There’s a fleeting comment spoken in haste, then a date book (not mine) appears out of nowhere.  On the third Friday of a month that hasn’t even started yet the McSomeones (Jerry or Gary and Edie or Ellie) are free! They will have to move a few things around of course.  They are frantic and busy.  I nod in a way that I hope conveys empathy, although I am rarely frantic or busy.  The only activity on my mired mental agenda is that the dogs will probably be due for a flea treatment again around the date we are speaking of, provided I remember to administer one to them soon.

The last hurdle is where to meet.  We could go there.  They begin to describe where they live.  It is an unincorporated exurb north of Sleepy Hollow beyond anything a GPS can calculate.  We would need sherpas… or they could come to us.

They are amazed that I do not have to pull out an electronic phone/datebook/letter opener, nor do I need to check with Joannie first.  I assure them that she loves company and that if it weren’t so late and they didn’t have that horrible drive, they could come over right now and we could get this visit thing over with tonight. Edie/Ellie wants to know if I always say hurtful things in a funny way.  I put three cream puffs in my mouth and answer her.  They think I am kidding and laugh.

The next day I explain my master coup to JoAnne /Joannie.  Adept at the Lesser of Two Evils Defense, I deftly point out that thanks to my quick thinking we do not have to drive to Outer Ishpeming Forest Estates next month!  The McSomethings are coming here for dinner!  We can stay in our warm, safe house and have a casual evening…  JoAnne interrupts to suggest a third option, known as Neither of the Above.  I assure her that they were intent on meeting and only through swift diplomacy was I able to delay the inevitable and secure us the home field advantage.  Did I mention how I make a weak argument worse by interjecting sports lingo?

The evening that was so far in the distance that it wasn’t even worth worrying about is here. JoAnne has risen to the occasion and prepared a dinner far better than I feared we were going to have as late as this afternoon. There is food and wine. Except for opposable thumbs we have little in common with this couple.  Then a curious thing does not happen.  We hit the segue.  It is 10:30 and time for them to go…yet they stay.  I turn off the heat and it seems not to faze them.  Soon it is well after 11:00 and Jer and El are still here.  Perhaps they are waiting for me to be as sardonic as I was at “the thing.”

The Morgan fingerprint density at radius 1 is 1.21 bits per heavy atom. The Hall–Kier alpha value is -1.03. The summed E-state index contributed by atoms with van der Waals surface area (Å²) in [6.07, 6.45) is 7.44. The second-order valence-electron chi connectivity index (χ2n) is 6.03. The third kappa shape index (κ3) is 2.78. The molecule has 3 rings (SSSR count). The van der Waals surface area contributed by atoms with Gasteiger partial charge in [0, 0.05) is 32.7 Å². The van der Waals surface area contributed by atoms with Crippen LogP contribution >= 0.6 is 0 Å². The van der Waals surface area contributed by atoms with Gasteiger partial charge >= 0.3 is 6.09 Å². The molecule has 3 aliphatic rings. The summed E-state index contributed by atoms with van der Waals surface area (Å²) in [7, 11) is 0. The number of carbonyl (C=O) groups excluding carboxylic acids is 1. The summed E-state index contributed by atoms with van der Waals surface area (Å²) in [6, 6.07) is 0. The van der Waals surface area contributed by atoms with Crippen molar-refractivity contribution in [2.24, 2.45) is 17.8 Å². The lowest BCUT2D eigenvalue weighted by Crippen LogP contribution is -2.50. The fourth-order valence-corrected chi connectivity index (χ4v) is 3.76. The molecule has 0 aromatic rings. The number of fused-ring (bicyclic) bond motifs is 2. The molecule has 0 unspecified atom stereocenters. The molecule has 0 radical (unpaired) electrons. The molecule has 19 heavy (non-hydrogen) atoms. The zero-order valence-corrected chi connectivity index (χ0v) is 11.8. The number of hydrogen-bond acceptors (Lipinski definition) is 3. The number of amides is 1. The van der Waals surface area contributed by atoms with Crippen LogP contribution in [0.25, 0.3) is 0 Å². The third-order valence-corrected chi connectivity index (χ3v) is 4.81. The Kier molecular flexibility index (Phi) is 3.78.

I envy my dogs, curled up nearby and sleeping peacefully, exempt from Jer’s stories.  It is a long night and the four of us are waist deep in it.  Many hours ago we agreed to come out to their land to hunt pheasant or grouse or rabbits next fall.  I ask if they are planning to stay so that we can carpool.  They think I am kidding and hunker down.  JoAnne has become Jo Jo, or Jo Jo Ma.  I do not believe this delights her but it is hard to tell as we are not making eye contact.  Part of this may be because of her long sojourns to the garage, a part of the house she rarely spends any time in.  This is after Gar’ pipes in that “Joannie spends more time in the bathroom than some junkies I know.”  I doubt that Gar knows any junkies, but if he knew anyone else I wish he would find them immediately.

JoAnne, her hand to the wall for support, delivers our family’s favorite line: “Well, we’d better go to bed; these nice people probably want to go home.”  Garth and Elsie thank her, bid her good night and proceed to settle in on the couch.  In hindsight I may have been enabling, but out of desperation I make popcorn for what I hope will be the grand finale.